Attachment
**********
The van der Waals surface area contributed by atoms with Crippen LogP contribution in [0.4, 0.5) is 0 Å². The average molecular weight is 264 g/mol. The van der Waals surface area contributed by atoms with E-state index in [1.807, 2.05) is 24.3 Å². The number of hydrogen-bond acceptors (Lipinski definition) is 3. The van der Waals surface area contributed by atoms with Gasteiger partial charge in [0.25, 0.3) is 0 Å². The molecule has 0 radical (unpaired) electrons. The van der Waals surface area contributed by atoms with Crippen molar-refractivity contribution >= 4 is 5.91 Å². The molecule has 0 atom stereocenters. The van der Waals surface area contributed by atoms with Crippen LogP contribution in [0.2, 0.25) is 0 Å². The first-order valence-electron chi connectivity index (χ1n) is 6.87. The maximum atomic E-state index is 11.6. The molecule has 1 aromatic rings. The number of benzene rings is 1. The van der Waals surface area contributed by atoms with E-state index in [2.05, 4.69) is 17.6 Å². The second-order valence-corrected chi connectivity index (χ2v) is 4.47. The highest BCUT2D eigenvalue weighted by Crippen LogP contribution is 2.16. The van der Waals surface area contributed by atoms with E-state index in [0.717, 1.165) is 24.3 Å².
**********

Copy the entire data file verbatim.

The van der Waals surface area contributed by atoms with Crippen LogP contribution in [0.4, 0.5) is 0 Å². The average molecular weight is 264 g/mol. The van der Waals surface area contributed by atoms with E-state index in [1.807, 2.05) is 24.3 Å². The number of hydrogen-bond acceptors (Lipinski definition) is 3. The van der Waals surface area contributed by atoms with Gasteiger partial charge in [0.25, 0.3) is 0 Å². The molecule has 0 radical (unpaired) electrons. The van der Waals surface area contributed by atoms with Crippen molar-refractivity contribution >= 4 is 5.91 Å². The molecule has 0 atom stereocenters. The van der Waals surface area contributed by atoms with Crippen LogP contribution in [0.2, 0.25) is 0 Å². The first-order valence-electron chi connectivity index (χ1n) is 6.87. The maximum atomic E-state index is 11.6. The molecule has 1 aromatic rings. The number of benzene rings is 1. The van der Waals surface area contributed by atoms with E-state index in [2.05, 4.69) is 17.6 Å². The second-order valence-corrected chi connectivity index (χ2v) is 4.47. The highest BCUT2D eigenvalue weighted by Crippen LogP contribution is 2.16. The van der Waals surface area contributed by atoms with E-state index in [0.717, 1.165) is 24.3 Å².